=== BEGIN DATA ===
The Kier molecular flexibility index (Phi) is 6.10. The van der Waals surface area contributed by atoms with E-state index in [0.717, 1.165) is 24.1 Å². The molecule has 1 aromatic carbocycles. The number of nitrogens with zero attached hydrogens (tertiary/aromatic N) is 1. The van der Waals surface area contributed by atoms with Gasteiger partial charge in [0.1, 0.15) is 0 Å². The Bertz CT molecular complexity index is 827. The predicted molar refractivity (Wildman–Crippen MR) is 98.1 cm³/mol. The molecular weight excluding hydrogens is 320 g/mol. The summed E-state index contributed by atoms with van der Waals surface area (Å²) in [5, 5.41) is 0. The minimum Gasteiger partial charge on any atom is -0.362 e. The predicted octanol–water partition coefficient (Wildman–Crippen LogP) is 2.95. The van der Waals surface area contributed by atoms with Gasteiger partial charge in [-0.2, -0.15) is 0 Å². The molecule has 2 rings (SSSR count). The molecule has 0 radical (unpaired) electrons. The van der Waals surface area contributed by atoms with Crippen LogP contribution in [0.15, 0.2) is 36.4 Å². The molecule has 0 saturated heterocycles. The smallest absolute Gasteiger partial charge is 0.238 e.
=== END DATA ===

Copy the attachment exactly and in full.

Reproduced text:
The Kier molecular flexibility index (Phi) is 6.10. The van der Waals surface area contributed by atoms with E-state index in [0.717, 1.165) is 24.1 Å². The molecule has 1 aromatic carbocycles. The number of nitrogens with zero attached hydrogens (tertiary/aromatic N) is 1. The van der Waals surface area contributed by atoms with Gasteiger partial charge in [0.1, 0.15) is 0 Å². The Bertz CT molecular complexity index is 827. The predicted molar refractivity (Wildman–Crippen MR) is 98.1 cm³/mol. The molecular weight excluding hydrogens is 320 g/mol. The summed E-state index contributed by atoms with van der Waals surface area (Å²) in [5, 5.41) is 0. The minimum Gasteiger partial charge on any atom is -0.362 e. The predicted octanol–water partition coefficient (Wildman–Crippen LogP) is 2.95. The van der Waals surface area contributed by atoms with Gasteiger partial charge in [-0.2, -0.15) is 0 Å². The molecule has 2 rings (SSSR count). The molecule has 0 radical (unpaired) electrons. The van der Waals surface area contributed by atoms with Crippen LogP contribution in [0.15, 0.2) is 36.4 Å². The molecule has 0 saturated heterocycles. The smallest absolute Gasteiger partial charge is 0.238 e.